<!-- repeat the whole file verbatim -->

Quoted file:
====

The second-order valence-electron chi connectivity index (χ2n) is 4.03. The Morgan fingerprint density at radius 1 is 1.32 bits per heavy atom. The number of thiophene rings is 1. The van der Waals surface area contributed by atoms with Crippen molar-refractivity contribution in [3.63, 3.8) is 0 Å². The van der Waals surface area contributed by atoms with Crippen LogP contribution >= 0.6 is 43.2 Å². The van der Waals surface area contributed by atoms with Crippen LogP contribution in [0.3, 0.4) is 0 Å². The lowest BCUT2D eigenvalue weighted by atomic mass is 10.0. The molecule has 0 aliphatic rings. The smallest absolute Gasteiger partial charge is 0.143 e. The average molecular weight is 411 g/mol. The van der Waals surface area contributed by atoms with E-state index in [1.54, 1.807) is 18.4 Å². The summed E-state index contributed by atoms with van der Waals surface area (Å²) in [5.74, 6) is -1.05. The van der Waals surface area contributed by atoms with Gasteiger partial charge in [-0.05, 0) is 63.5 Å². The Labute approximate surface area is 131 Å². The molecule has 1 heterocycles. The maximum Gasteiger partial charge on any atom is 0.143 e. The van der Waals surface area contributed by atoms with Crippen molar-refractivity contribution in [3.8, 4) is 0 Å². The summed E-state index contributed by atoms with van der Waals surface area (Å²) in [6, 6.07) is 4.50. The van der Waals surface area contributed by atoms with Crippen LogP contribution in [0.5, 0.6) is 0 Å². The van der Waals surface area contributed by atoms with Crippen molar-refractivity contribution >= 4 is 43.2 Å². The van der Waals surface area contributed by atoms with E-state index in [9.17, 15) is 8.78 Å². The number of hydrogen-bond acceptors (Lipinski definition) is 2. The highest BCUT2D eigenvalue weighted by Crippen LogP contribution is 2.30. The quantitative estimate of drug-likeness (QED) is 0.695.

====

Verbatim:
The second-order valence-electron chi connectivity index (χ2n) is 4.03. The Morgan fingerprint density at radius 1 is 1.32 bits per heavy atom. The number of thiophene rings is 1. The van der Waals surface area contributed by atoms with Crippen molar-refractivity contribution in [3.63, 3.8) is 0 Å². The van der Waals surface area contributed by atoms with Crippen LogP contribution >= 0.6 is 43.2 Å². The van der Waals surface area contributed by atoms with Crippen LogP contribution in [0.3, 0.4) is 0 Å². The lowest BCUT2D eigenvalue weighted by atomic mass is 10.0. The molecule has 0 aliphatic rings. The smallest absolute Gasteiger partial charge is 0.143 e. The average molecular weight is 411 g/mol. The van der Waals surface area contributed by atoms with E-state index in [1.54, 1.807) is 18.4 Å². The summed E-state index contributed by atoms with van der Waals surface area (Å²) in [5.74, 6) is -1.05. The van der Waals surface area contributed by atoms with Gasteiger partial charge in [-0.05, 0) is 63.5 Å². The Labute approximate surface area is 131 Å². The molecule has 1 heterocycles. The maximum Gasteiger partial charge on any atom is 0.143 e. The van der Waals surface area contributed by atoms with Crippen molar-refractivity contribution in [3.8, 4) is 0 Å². The summed E-state index contributed by atoms with van der Waals surface area (Å²) in [6, 6.07) is 4.50. The van der Waals surface area contributed by atoms with Crippen LogP contribution in [0.5, 0.6) is 0 Å². The van der Waals surface area contributed by atoms with Crippen molar-refractivity contribution >= 4 is 43.2 Å². The van der Waals surface area contributed by atoms with E-state index in [9.17, 15) is 8.78 Å². The number of hydrogen-bond acceptors (Lipinski definition) is 2. The highest BCUT2D eigenvalue weighted by Crippen LogP contribution is 2.30. The quantitative estimate of drug-likeness (QED) is 0.695.